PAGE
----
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The tension between what God asks of His children in Scripture and our culture can be a real stumbling block in our walk with Christ. But the book of James can serve as a practical guide for navigating God’s chosen path in today’s world.

First, let’s get a little background information on James.

James was the half-brother of Jesus, but he really didn’t believe in Jesus as Messiah, Savior, or Lord until after the resurrection. He just had a hard time thinking his big brother was God incarnate. But after the resurrection, James became the leader of the church in Jerusalem.

I am very impressed with his introduction of himself. It's not, “I am James, the brother of the Savior of the world. I could tell you all kinds of stories about Jesus’ youth.” No, it was just, “James, a servant of God and of the Lord Jesus Christ ... (James 1:1).”

No titles, no personal PR—just a man who served Jesus as a follower of Him and who later would die for his faith in his Redeemer. The more clearly we see and understand the supremacy of Jesus, the more we will desire to stay away from anything that promotes self.

James addresses this in chapter 4 when he writes:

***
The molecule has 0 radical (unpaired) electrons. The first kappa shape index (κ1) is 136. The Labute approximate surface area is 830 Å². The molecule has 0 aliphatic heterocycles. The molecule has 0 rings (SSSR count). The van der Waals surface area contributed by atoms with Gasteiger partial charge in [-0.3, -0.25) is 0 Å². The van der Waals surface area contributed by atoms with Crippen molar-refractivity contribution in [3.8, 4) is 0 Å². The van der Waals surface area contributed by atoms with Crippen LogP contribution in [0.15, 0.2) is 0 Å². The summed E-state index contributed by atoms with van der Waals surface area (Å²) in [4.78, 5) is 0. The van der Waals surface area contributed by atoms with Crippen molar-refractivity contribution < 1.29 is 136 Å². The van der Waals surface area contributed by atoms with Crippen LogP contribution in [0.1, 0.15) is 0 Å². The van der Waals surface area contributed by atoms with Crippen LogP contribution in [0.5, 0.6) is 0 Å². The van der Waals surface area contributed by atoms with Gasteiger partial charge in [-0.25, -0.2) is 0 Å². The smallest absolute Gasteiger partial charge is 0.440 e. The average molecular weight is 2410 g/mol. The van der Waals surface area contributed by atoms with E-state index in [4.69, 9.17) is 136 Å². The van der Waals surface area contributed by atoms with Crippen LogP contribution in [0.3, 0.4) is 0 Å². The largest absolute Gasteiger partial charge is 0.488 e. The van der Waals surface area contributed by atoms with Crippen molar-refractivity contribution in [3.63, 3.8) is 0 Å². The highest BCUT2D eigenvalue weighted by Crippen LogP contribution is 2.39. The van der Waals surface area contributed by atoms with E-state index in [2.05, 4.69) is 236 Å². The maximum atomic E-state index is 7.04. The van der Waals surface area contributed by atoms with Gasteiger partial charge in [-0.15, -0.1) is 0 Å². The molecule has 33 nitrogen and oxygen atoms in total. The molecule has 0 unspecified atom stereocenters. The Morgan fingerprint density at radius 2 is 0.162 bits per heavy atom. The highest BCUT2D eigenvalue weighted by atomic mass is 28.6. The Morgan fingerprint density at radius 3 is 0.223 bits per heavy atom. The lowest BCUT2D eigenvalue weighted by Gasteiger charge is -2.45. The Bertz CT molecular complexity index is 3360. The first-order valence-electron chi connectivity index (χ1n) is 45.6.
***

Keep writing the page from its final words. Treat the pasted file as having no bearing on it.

“‘God opposes the proud but shows favor to the humble.’” -James 4:6b

He then follows this truth of God with a call for each of us.

"Humble yourselves before the Lord, and he will lift you up." -James 4:10

Every Christian fights a battle in our hearts between pleasing our egos or pleasing the Lord. We will always struggle between choosing God’s way and man’s way, and we cannot successfully choose both.

"Such a person is double-minded and unstable in all they do." -James 1:8

God’s ways are not the ways of culture. God’s ways conflict with the way the world outside of Christ thinks. This fight—to embrace God’s truth—is the fight of our hearts.

Many of the things I do in life as a moral person can also be done by an unbeliever. For example, unbelievers can:

• give their money to help others,
• tell the truth, or
• work hard with integrity.

But our hearts are what make us different. We must ask: “What is my motive? Why am I doing what I am doing? Is this for my glory, reputation, or the approval of others? Or is it for God’s glory and His approval?”

Our motives make all the difference. We must fight in our hearts to make our motives for doing good and gracious things the same as Christ’s—the will and glory of the Father.


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